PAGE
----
When was the last time you looked closely and attentively at a map and thought of it as an example of data visualization?
A love of maps and all the information they convey provided a new career for Alli Torban, a data visualization designer at the American Enterprise Institute and Data Viz Today.
“I came at data visualization how most people come at data visualization, which is in a very roundabout way,” Torban said. She has a degree in math and moved to the Northern Virginia area to pursue a career working fora government contractor but put her career on the back burner when she had her first child.
She stopped working entirely after her second child was bor but when she decided she wanted to rejoin the work force, Torban didn’t want to go back to what she was doing before.
“I kept coming back to my love of maps,” she said. “I didn’t feel all that fulfilled doing software testing. … I discovered, well, I like maps, and that’s data visualization. There’s a lot of layering of data on maps. I started getting into data journalism.”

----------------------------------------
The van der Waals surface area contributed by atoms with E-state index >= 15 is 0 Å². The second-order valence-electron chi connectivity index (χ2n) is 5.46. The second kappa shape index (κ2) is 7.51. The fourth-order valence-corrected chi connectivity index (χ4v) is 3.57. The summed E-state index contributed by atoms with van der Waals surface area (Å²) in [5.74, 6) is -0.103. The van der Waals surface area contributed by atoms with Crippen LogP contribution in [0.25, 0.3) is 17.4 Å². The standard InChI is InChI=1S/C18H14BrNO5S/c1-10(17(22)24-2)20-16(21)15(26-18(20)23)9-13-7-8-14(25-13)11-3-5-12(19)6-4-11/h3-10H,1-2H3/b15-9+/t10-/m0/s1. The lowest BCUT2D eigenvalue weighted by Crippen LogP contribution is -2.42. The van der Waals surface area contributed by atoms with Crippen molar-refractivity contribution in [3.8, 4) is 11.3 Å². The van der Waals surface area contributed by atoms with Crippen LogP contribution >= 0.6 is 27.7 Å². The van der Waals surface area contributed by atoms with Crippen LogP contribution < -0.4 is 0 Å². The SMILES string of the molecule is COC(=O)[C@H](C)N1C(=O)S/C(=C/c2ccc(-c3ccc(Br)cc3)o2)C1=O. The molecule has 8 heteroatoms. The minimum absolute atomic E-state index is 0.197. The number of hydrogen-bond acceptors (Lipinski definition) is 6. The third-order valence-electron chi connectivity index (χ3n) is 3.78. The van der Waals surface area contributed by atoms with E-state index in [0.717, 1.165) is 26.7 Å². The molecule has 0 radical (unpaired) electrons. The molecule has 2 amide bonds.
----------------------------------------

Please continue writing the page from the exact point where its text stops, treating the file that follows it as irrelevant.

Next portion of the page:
But without any formal journalism or data visualization training, Torban had to find a way to learn what she needed to learn while raising her children.
Here she took another unconventional turn: Torban began reaching out to the creators of data visualization pieces she saw and enjoyed and asked them questions about how they developed their pieces.
“I’d contact the author and ask a few questions, like what data they used, how they cleaned it, what their creative process looked like.They would tell me the information,” she said. “I compile that information into a story so I can tell my audience, bring them through the process.”
But why not take a visual concept and relay it on a visual media, like YouTube?
“I have heard that a lot,” Torban laughed. “I love listening to podcasts. I don’t have a lot of time sitting in front of the computer. I’m constantly cleaning up, getting snacks, making dinner. There are lots of things you’re doing when you’re busy following around little people who need a lot of attention. Listening to podcasts were my outlet, so I’m really sticking to podcasts for selfish reasons.”
Alli Torban , a data visualization designer and host of the Data Viz Today podcast, joins producer Michael O’Connell to explain how her love of maps changed her career and why podcasts made more sense than YouTube for exploring a very visual concept.